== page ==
Lapis lazuli was worth its weight in gold as an artists’ pigment. This talk will consider why it was so valuable by looking at its geographic and geological origins and its processing from raw stone to pure mineral, drawing upon artists recipes that date from the ninth to the nineteenth centuries. It will place the stone/pigment in its cultural context looking at its use outside the studio (as a drug and divination aid) and show how its widely-known properties contributed a profound level of meaning to works of art. The key to that meaning – that connects the viewer to the depicted via the materials used in the depiction – is mainly drawn from thirteenth- and fourteenth-century texts and paintings. It has been lost over the past two hundred years as our understanding of our world and our bodies has changed, yet much of this old science lives on unrecognised today in folk-, alternative- and sub-cultures.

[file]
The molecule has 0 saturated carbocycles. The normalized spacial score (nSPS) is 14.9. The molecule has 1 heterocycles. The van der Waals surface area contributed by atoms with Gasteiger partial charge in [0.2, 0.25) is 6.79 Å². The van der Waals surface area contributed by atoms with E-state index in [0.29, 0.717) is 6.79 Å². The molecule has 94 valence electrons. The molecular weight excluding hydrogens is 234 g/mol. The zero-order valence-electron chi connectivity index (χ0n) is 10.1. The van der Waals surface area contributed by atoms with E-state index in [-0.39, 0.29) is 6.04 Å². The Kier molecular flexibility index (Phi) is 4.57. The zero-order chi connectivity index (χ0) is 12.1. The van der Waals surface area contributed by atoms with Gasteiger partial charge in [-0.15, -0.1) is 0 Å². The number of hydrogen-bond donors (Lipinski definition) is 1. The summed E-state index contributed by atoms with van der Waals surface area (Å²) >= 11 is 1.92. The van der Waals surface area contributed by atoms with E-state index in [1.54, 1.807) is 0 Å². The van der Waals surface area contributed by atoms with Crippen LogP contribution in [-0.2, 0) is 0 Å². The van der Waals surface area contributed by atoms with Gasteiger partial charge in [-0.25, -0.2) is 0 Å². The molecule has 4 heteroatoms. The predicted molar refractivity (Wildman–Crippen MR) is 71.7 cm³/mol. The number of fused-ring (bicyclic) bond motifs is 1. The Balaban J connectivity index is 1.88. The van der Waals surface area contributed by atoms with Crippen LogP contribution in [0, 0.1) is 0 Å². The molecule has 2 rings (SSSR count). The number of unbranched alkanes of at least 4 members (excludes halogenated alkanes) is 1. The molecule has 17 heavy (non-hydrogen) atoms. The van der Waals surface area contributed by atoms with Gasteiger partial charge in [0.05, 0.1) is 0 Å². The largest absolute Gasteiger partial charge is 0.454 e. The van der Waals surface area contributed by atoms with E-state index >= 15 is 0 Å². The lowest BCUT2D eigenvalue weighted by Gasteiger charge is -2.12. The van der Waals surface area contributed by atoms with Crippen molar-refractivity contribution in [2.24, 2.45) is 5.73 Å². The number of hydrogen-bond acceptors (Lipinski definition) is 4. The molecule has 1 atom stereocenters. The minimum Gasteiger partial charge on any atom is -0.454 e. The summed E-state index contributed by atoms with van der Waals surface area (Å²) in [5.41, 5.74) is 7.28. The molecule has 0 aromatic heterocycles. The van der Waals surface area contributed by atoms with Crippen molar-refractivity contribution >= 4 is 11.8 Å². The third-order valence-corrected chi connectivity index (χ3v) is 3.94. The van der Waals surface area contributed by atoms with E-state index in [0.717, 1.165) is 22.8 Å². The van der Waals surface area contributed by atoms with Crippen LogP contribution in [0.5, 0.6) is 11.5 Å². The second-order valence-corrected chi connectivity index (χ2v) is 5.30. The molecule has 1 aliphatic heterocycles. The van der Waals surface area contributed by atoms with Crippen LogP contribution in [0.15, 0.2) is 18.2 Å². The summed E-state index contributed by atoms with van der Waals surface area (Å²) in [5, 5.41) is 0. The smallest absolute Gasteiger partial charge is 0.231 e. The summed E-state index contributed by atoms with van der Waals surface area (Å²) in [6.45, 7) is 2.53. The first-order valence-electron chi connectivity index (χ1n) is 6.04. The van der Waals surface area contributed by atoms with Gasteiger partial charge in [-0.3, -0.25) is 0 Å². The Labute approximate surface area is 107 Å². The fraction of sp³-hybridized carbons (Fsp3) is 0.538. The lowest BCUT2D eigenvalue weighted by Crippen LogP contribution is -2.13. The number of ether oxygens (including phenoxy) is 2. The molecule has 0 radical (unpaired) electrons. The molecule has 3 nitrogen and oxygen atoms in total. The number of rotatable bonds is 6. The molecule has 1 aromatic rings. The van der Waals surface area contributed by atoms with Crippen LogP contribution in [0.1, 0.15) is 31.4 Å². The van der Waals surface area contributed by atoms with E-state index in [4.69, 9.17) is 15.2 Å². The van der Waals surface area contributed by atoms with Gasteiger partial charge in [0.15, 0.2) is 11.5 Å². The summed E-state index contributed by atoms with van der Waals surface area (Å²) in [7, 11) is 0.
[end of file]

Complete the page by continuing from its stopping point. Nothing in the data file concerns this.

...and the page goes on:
Biography: Spike Bucklow did a degree in chemistry and worked in the film industry making special effects for films (including Star Wars) and TV (including Spitting Image). He re-trained as a painting conservator and did a PhD in the History of Art. He now teaches at the Hamilton Kerr Institute, University of Cambridge and is the author of The Alchemy of Paint (2009) and The Riddle of the Image(2014). http://people.ds.cam.ac.uk/sb10029/
The central theme of Hannah’s talk is the Portland Sculpture & Quarry Trust working model for interdisciplinary exchange across the arts, earth sciences, industrial and cultural landscape.